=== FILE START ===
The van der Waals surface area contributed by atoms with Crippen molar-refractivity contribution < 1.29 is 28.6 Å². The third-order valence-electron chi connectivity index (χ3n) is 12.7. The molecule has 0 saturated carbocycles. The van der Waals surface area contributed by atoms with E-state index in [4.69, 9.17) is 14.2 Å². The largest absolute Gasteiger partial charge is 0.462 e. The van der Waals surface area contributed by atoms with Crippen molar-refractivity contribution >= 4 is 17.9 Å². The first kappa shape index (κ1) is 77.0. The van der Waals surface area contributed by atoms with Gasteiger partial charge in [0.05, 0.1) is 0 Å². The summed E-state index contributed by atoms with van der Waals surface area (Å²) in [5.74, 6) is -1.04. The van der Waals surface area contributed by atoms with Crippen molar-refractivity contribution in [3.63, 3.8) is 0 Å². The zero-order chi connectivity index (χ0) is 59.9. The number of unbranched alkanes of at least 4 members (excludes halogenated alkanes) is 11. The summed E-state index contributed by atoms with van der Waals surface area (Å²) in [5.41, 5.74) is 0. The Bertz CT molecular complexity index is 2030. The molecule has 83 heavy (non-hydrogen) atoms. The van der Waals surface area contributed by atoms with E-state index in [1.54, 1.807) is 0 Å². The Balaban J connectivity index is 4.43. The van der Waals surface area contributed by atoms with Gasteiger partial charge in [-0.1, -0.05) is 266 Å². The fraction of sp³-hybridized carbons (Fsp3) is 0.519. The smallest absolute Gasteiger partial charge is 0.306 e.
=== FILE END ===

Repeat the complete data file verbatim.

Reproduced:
The van der Waals surface area contributed by atoms with Crippen molar-refractivity contribution < 1.29 is 28.6 Å². The third-order valence-electron chi connectivity index (χ3n) is 12.7. The molecule has 0 saturated carbocycles. The van der Waals surface area contributed by atoms with E-state index in [4.69, 9.17) is 14.2 Å². The largest absolute Gasteiger partial charge is 0.462 e. The van der Waals surface area contributed by atoms with Crippen molar-refractivity contribution >= 4 is 17.9 Å². The first kappa shape index (κ1) is 77.0. The van der Waals surface area contributed by atoms with Gasteiger partial charge in [0.05, 0.1) is 0 Å². The summed E-state index contributed by atoms with van der Waals surface area (Å²) in [5.74, 6) is -1.04. The van der Waals surface area contributed by atoms with Crippen molar-refractivity contribution in [3.63, 3.8) is 0 Å². The zero-order chi connectivity index (χ0) is 59.9. The number of unbranched alkanes of at least 4 members (excludes halogenated alkanes) is 11. The summed E-state index contributed by atoms with van der Waals surface area (Å²) in [5.41, 5.74) is 0. The Bertz CT molecular complexity index is 2030. The molecule has 83 heavy (non-hydrogen) atoms. The van der Waals surface area contributed by atoms with E-state index in [1.54, 1.807) is 0 Å². The Balaban J connectivity index is 4.43. The van der Waals surface area contributed by atoms with Gasteiger partial charge in [-0.1, -0.05) is 266 Å². The fraction of sp³-hybridized carbons (Fsp3) is 0.519. The smallest absolute Gasteiger partial charge is 0.306 e.